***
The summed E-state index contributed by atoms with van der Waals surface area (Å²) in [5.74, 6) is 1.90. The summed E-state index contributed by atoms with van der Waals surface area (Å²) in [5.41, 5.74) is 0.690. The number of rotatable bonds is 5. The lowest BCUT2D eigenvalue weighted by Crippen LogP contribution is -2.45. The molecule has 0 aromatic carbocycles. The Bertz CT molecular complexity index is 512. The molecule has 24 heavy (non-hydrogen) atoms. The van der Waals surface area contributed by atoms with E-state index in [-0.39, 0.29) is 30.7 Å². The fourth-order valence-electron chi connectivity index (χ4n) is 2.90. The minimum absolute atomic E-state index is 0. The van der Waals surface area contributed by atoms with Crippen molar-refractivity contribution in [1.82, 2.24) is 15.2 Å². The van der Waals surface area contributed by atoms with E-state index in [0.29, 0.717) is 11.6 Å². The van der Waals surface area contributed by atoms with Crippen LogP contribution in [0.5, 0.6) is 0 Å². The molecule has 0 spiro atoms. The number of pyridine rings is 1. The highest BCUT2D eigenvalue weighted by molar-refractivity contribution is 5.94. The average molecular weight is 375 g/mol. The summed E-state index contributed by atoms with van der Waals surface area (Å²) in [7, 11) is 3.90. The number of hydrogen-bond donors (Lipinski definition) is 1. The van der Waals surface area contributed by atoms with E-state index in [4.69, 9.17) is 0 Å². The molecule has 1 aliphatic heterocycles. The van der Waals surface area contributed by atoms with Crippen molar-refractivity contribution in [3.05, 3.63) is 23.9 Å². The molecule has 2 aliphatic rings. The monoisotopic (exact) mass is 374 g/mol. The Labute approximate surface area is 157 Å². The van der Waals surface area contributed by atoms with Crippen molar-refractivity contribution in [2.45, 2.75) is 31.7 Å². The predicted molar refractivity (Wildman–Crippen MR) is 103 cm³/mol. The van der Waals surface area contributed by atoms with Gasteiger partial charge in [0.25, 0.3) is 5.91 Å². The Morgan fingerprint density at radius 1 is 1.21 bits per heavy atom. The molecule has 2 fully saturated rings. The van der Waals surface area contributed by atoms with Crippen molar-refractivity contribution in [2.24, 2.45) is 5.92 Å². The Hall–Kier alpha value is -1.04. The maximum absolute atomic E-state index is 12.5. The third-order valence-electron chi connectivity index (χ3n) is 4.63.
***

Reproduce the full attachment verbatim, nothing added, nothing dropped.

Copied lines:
The summed E-state index contributed by atoms with van der Waals surface area (Å²) in [5.74, 6) is 1.90. The summed E-state index contributed by atoms with van der Waals surface area (Å²) in [5.41, 5.74) is 0.690. The number of rotatable bonds is 5. The lowest BCUT2D eigenvalue weighted by Crippen LogP contribution is -2.45. The molecule has 0 aromatic carbocycles. The Bertz CT molecular complexity index is 512. The molecule has 24 heavy (non-hydrogen) atoms. The van der Waals surface area contributed by atoms with E-state index in [-0.39, 0.29) is 30.7 Å². The fourth-order valence-electron chi connectivity index (χ4n) is 2.90. The minimum absolute atomic E-state index is 0. The van der Waals surface area contributed by atoms with Crippen molar-refractivity contribution in [1.82, 2.24) is 15.2 Å². The van der Waals surface area contributed by atoms with E-state index in [0.29, 0.717) is 11.6 Å². The van der Waals surface area contributed by atoms with Crippen LogP contribution in [0.5, 0.6) is 0 Å². The molecule has 0 spiro atoms. The number of pyridine rings is 1. The highest BCUT2D eigenvalue weighted by molar-refractivity contribution is 5.94. The average molecular weight is 375 g/mol. The summed E-state index contributed by atoms with van der Waals surface area (Å²) in [7, 11) is 3.90. The number of hydrogen-bond donors (Lipinski definition) is 1. The van der Waals surface area contributed by atoms with E-state index in [4.69, 9.17) is 0 Å². The molecule has 1 aliphatic heterocycles. The van der Waals surface area contributed by atoms with Crippen molar-refractivity contribution in [3.05, 3.63) is 23.9 Å². The molecule has 2 aliphatic rings. The monoisotopic (exact) mass is 374 g/mol. The Labute approximate surface area is 157 Å². The van der Waals surface area contributed by atoms with Crippen molar-refractivity contribution in [2.45, 2.75) is 31.7 Å². The predicted molar refractivity (Wildman–Crippen MR) is 103 cm³/mol. The van der Waals surface area contributed by atoms with Gasteiger partial charge in [0.25, 0.3) is 5.91 Å². The Morgan fingerprint density at radius 1 is 1.21 bits per heavy atom. The molecule has 2 fully saturated rings. The van der Waals surface area contributed by atoms with Crippen molar-refractivity contribution in [2.24, 2.45) is 5.92 Å². The Hall–Kier alpha value is -1.04. The maximum absolute atomic E-state index is 12.5. The third-order valence-electron chi connectivity index (χ3n) is 4.63.